I expect Janet Yellen to react to this coming recession the way Ben Bernanke reacted to the last one. The way Alan Greenspan reacted to the last one. Because that’s the only playbook we’ve got. And remember, when this recession starts, they can’t start with rate cuts. Rates are at zero. You can’t cut from zero. All they can do is revamp QE. And believe me, it’s going to have to be a lot bigger than QE 3. QE 4 is going to have to be bigger than QE 3 for the same reason QE 3 had to be bigger than QE 2- the economy builds up a tolerance. The more addicted to QE, the more QE you need to get any kind of result. And this last result was minimal in the real economy. I mean, yes- the Fed was able to get the stock market to go up, but the real economy never experienced any real economic growth. The average American is worse off today than when QE began. By far. Incomes are down. Real employment is down. Net worth is down. Poverty is up. Government dependency is up. The cost of living is up. Nothing has improved, except maybe the level of optimism on Wall Street…

This crisis is not really going to be about a credit crisis. Not private credit. It’s going to be about debt. Sovereign credit. It’s going to be about the dollar. A currency crisis. A sovereign crisis. Which is going to be very different than the crisis we had in 2008. It’s a crisis of an excess of QE. Of an overdose of QE. That’s the one that’s coming. That’s the one that we have to prepare for. That’s the one that I have been warning about since the beginning…

Schiff, who’s also a financial commentator and author, has been the most vocal of the four in warning of economic pain dead-ahead of us.

Jim Rogers talking the day after Christmas about the coming bear market alerted me to the fact that all these “crash prophets” whom I regularly-follow on this blog are now sounding the alarm at the same time. To summarize their recent warnings:

Marc Faber- “A bubble in everything, everywhere.” Actually, I believe he still likes Asia and Asian emerging economies.
Jeremy Grantham- “I am still a believer that the Fed will engineer a fully-fledged bubble (S&P 500 over 2250) before a very serious decline.”
Jim Rogers- “The next bear market… is going to be much worse than the last one because the debt has gone through the roof.”
Peter Schiff- “An overdose of QE. That’s the one that’s coming. That’s the one that we have to prepare for. That’s the one that I have been warning about since the beginning.”

At the start of 2015, it will be interesting to see how the next couple of years play out, for I believe Americans will get the chance to experience quite a bit of the above in that time period- whether they want to or not.

Christopher E. Hill
Survival And Prosperity (www.survivalandprosperity.com)

(Editor’s notes: I am not responsible for any personal liability, loss, or risk incurred as a consequence of the use and application, either directly or indirectly, of any information presented herein.)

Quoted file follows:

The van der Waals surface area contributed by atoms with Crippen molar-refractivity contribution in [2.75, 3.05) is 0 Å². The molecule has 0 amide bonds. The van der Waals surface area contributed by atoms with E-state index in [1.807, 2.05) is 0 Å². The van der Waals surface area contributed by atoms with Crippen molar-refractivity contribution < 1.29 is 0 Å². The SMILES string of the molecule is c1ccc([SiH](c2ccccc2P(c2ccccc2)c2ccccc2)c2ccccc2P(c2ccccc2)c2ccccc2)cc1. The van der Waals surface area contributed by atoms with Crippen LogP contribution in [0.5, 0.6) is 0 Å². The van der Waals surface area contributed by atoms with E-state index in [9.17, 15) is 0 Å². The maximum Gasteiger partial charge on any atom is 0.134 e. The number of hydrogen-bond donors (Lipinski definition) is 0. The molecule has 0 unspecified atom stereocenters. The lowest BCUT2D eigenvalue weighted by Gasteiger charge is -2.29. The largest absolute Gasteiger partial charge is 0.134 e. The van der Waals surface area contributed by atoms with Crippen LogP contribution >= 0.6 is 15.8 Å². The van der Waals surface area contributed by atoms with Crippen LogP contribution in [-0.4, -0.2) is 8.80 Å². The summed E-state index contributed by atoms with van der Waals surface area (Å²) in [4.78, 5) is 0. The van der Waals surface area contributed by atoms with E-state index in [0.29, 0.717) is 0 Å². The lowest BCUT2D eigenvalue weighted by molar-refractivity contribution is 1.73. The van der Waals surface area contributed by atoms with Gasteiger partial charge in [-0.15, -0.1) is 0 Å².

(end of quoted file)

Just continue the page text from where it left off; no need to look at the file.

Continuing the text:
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Marc Faber Shares 2015 Outlook, Talks Bonds, Stocks, Precious Metals

Yesterday, Swiss-born investment advisor/money manager Marc Faber appeared on Bloomberg Television’s In the Loop. Speaking with Brendan Greeley, Betty Liu, and Erik Schatzker, the publisher of the monthly investment newsletter The Gloom Boom & Doom Report shared his outlook for 2015. Dr. Faber told viewers:

I’m saying that we will have a lot of volatility and a lot of surprises, that’s why I keep on recommending diversification. And I just like to mention that hedge funds in 2014 and active money managers had a bad year. Almost 90 percent of active managers underperformed the S&P 500. And hedge funds, by-and-large, the average is up about 1 percent. But the portfolio that has actually done well is the All Weather portfolio of Bridgewater Associates, because they diversified- they were also in bonds…

So I’m diversified. I still think that the sentiment about stocks in the U.S. is much too bullish, much too optimistic… I think the Treasury market is not such a bad alternative given my view that the global economy is actually slowing down, and given the low yields you have in Japan and Europe.

(Editor’s note: Bold added for emphasis)

Famous for advising clients to get out of the U.S. stock market one week before the October 1987 crash and for calling the 2008 global economic crisis, Dr. Faber told the Bloomberg audience that when it comes to stocks, he prefers to invest in Asia and emerging economies of Asia than in the U.S.

The “crash prophet” added one more thing. Faber said:

I tell you, I prefer physical precious metals stored outside the U.S. But if you cannot own physical precious metals, I believe that whereas the sentiment about the stock market is bullish, and about investments in general, and whereas I believe that most assets are in kind of a bubble- we have a credit bubble- I have to say that sentiment about precious metals is incredibly negative. And all these experts are predicting gold price to drop to $700. Well understood, these are experts that never owned a single ounce of gold in their lives. So they missed the five-fold increase since 1999. But they all know that the price of gold will go to $800- they’re right about it with a lot of authority. And they also say these are people that never gave a gold jewelry to their girlfriends and saw the smile of these beautiful girls after they received the jewelry.